The Common Web Platform (CWP) was the winner in the ‘Open Source Use in Government’ at the 2014 NZ Open Source Awards. I had the honour of accepting the award on behalf of the Department of Internal Affairs (DIA), and took the opportunity to thank DIA and SilverStripe staff. It was great to hear about the people, projects and products from across a range of disciplines sharing their open source code. The setting at Te Marae in Te Papa was beautiful, and we were spoiled with a yummy dinner.
The New Zealand Open Source Awards recognise and promote:
- the contributions of New Zealanders to free and open source projects and free and open source philosophy
- exemplary use of free and open source by New Zealand organisations.
CWP was nominated as it is built on open source technologies, including SilverStripe CMS, Apache Solr Enterprise Search, and Gitlab for code management. Using open source technologies, CWP delivers a level of security and assurance that meets the Government’s needs in order for citizens to have trust in the information that government delivers. The content management recipe and modules used for the base CWP website are open source for developers outside of government. Agencies are also able to open source modules developed for their websites.
There were three other finalists in the same category, including DigitalNZ. DigitalNZ is both built on open source technologies, and has made its API, called Supplejack, available for everyone through open source licencing. Using open source has let DigitalNZ get new features out more quickly, iterate more effectively, and share what they’ve developed with new partners around the country and overseas.
Another finalist that grabbed my attention was Piwik. Piwik is an open source application that is similar to Google Analytics. The point of difference is that it can be set up on your own web infrastructure, and data about your users’ behaviour is not sent to Google. This has benefits from a privacy perspective, as discussed in a recent blog post by the Office of the Privacy Commissioner. Piwik looks like it has great potential as an addition to the Common Web Platform. We are thinking about how that would work and how we could make it easier for agencies to use analytics to understand their customers better.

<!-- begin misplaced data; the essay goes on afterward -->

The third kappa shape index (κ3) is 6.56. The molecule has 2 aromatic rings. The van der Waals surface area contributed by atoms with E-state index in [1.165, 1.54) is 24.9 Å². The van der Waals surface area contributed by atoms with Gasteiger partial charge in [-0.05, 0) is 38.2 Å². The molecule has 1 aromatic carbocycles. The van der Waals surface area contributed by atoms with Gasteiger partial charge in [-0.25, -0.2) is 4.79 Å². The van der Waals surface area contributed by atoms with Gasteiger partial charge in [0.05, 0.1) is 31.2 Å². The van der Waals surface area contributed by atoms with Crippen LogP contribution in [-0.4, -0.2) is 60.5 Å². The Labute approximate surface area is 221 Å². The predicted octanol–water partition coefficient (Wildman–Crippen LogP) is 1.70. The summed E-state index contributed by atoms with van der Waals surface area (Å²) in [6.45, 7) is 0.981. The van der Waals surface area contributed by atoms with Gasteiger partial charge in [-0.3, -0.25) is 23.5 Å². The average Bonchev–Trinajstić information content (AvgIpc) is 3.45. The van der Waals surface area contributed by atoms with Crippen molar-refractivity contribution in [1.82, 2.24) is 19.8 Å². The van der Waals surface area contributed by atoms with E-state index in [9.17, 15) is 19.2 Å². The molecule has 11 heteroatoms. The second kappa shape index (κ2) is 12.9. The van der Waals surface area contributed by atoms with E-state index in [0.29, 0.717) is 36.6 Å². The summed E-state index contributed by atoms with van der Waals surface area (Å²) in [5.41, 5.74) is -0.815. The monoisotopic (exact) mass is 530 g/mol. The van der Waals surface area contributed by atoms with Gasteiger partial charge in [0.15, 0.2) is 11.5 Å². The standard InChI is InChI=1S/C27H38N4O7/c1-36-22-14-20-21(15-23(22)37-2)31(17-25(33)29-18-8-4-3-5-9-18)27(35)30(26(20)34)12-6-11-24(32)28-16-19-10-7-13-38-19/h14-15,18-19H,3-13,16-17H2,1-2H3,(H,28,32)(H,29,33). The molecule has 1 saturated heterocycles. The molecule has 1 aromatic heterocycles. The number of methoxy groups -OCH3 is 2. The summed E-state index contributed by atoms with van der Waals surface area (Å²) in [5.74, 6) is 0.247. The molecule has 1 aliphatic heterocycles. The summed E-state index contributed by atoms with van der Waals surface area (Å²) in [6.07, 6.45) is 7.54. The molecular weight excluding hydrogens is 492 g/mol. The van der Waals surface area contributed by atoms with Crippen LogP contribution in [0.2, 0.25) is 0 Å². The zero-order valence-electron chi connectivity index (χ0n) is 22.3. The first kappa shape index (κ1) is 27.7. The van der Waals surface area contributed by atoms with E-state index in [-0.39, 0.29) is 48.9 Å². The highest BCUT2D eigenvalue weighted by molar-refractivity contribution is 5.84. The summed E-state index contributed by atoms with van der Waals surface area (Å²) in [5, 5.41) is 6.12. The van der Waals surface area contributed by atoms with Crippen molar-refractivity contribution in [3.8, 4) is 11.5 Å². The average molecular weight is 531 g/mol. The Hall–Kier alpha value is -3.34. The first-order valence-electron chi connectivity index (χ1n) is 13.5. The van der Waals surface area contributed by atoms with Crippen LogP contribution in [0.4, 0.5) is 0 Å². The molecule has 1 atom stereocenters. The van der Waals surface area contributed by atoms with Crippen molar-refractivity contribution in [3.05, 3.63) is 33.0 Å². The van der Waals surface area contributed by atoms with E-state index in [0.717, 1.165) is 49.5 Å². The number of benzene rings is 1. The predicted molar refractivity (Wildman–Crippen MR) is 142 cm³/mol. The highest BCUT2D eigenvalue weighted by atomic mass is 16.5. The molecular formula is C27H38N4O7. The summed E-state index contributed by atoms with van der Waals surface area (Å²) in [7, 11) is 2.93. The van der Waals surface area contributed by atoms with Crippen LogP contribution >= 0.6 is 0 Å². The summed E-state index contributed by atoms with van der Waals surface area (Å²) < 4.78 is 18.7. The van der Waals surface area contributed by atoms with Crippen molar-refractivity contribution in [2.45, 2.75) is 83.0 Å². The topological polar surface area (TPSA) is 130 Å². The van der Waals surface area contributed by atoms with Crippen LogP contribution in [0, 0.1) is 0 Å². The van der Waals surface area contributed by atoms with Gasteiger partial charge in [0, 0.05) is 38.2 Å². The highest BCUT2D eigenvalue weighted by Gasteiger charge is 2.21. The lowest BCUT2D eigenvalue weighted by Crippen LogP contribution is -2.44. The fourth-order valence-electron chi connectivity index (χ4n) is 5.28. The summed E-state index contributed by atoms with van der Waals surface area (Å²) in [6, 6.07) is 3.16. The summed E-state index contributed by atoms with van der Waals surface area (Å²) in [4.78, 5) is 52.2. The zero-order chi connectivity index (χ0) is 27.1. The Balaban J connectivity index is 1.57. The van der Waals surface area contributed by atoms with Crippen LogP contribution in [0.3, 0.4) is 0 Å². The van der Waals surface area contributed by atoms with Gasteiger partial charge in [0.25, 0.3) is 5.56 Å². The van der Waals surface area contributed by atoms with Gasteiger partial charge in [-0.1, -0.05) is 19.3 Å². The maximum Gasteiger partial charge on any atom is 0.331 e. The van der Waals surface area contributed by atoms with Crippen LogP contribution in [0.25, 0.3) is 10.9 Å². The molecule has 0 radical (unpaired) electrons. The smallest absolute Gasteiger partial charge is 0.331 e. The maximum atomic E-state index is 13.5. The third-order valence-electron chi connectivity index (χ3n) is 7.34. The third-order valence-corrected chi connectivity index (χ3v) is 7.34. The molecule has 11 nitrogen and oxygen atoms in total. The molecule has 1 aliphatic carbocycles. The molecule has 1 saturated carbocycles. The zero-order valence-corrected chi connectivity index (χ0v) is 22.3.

Open sourcing government code
We promote code sharing and reuse on CWP, which is made easy by everyone using the same code repository. We don’t want different parts of the Government re-inventing the wheel and wasting money. Agencies are pretty comfortable with sharing code between departments, as long as there aren’t issues around intellectual property or security. But there are not many examples of agencies open sourcing their CWP code. The Govt.nz team were the first to open source their CWP modules.
We need to start thinking about open source philosophy and how that fits in. Data is made open to the benefit of New Zealand researchers, companies and organisations. I think it’s time we placed the same lens over our website code, and unless there’s a security concern, make it open source. The UK Government has also been writing about this: When is it ok not to open all source code?
If you have an opinion on this, feel free to leave a comment below. We would love to hear from you.
Analytics, Content management, Web development